I’ve never traveled to the Midwest. I guess it could be said that I would love to take a chance to explore it in the future. I’ve only experienced it through music from 90’s emo bands like American Football or Cap’n Jazz. What has defined the area to me is their constant output of strained albums, trying to put a label on the area as a whole. From my out of body experience through these musicians, I feel like it could be somewhere to raise a small family, get a common job, and blend in with the crowd. Once the likes of Red House Painters showed up, they spun the entire area on it’s head, consistently releasing music that thematically contrasts the angsty vibes of the early emo bands, changing my opinion of the Midwest from, “Meh, it seems same old,” to, “You can’t pay me to visit”. Although lead member, Mark Kozelek, of Red House Painters never directly mentioned in his music how brutally depressing the area is, he used a large portion of symbolism to showcase the strong emotions he felt growing up in Ohio.
Now it could also be mentioned that everyone has a love-hate relationship with their hometown. It became quite apparent when he started his other group, Sun Kil Moon. The project is noticeably bleaker than before in different ways. His song-writing is a completely upfront, gruesome and raw image of what he needs to release from his system. Since the release of his newest album, Benji, I’ve struggled with connecting with his song-writing. It’s extreme, close to heart imagery is hard to put in relations with how I feel about the subject he discusses. Kozelek releases all his creative energy into a dark and depressing outlook on every possible subject he touches on.
Everyone of these 11 tracks are extended and stretched to the emotional barrier for the listener. “Truck Driver” is a track that tells the story of Kozelek’s redneck uncle, who died in a fire, and the funeral he sadly had to witness. It’s described perfectly through his first person view, “It was stormy that day / the sky was deep purple. /And babies were crying / Kentucky Fried Chicken was served. /And that’s how he would have wanted it I’m sure.” The raw portrayal of the life he had seems distant to me. Possible to some it makes sense, but I can’t find words to connect myself with the story. It’s what Kozelek intends for the most part.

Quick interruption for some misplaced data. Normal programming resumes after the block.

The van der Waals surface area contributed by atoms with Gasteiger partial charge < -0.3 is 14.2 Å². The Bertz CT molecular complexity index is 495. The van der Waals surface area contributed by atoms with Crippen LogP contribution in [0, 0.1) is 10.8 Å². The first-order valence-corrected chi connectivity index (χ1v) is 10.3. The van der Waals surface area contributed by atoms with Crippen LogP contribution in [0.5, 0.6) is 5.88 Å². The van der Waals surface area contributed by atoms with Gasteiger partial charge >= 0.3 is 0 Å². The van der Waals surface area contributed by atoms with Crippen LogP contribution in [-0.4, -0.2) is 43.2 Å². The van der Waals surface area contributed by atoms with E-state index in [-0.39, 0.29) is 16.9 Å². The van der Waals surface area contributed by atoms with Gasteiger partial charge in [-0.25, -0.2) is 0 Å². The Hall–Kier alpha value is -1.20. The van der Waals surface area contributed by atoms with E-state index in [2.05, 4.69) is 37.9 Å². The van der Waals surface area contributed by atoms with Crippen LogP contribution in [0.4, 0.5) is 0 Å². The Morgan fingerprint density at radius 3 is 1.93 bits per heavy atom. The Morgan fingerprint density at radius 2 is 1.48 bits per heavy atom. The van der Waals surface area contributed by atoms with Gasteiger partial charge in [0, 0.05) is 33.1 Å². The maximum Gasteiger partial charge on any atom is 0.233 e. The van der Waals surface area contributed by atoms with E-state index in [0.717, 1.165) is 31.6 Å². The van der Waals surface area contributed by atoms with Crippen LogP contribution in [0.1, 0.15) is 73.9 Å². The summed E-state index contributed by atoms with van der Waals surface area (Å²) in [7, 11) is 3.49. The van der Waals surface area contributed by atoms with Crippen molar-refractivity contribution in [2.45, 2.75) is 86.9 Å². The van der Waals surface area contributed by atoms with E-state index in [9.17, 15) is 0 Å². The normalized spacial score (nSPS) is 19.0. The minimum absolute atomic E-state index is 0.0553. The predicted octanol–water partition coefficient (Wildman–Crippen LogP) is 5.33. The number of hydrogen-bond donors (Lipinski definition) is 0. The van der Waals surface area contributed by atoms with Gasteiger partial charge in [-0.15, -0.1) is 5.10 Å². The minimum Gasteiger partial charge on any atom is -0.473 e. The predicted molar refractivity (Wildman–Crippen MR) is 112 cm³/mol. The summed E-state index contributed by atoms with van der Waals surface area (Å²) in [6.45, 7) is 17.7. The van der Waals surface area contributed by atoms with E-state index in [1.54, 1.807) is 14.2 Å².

The distance between instrumentation and listener is slim. What I mean is that Kozelek does such a great job of keeping the intimate moments intimate and the slightly less moments slightly less intimate. Every word spoken feels from heart, and every bang of the drum or strum of guitar, or even blow of a trumpet note feels placed for a reason. “Pray For Newton” keeps up with the relevance of Kozelek, expressing his utter disgust for the helpless reactions of Americans during the tragic shooting. It’s difficult to turn on the track, as I feel convicted sitting through his lyrics. The friendliest track, “Ben’s My Friend”, derives itself slightly from original Modest Mouse (The band actually was influenced by early Red House Painters), but a “Cowboy Dan” melody works itself in coincidentally. It’s ironic third-person writing throws off the bleak and saddening atmosphere that was found in the album, but as a closer it’s very original. Kozelek isn’t all sad faces, as he shows his genius and open-mindedness, using a horn section to add to the overall volume of the track.
It’s sad, hearing this album on a quiet Tuesday night, trying to find words to convey my opinion of such a subjective album. I wish I could say it’s simply a folk album, but then I would be lying. I’ve been haunted by these songs since I first heard it. I blew it off my first few listens, as I didn’t let the storytelling sink in. Once I sat into a routine with these tracks, I felt my heart shrivel and die. Kozelek knows how to kill and happiness found in the body with a gut-punching choice of words. He’s an incredible songwriter, probably one of the most talented in our generation. Every time I see a photo of him I feel like I need to give him a hug and tell him everything will be okay, but I’m worried he’d find a way to make the hug a sign of depression, forcing more despair into my lungs. Benji is overwhelming, hard to relate too, but it’s a story that should be heard.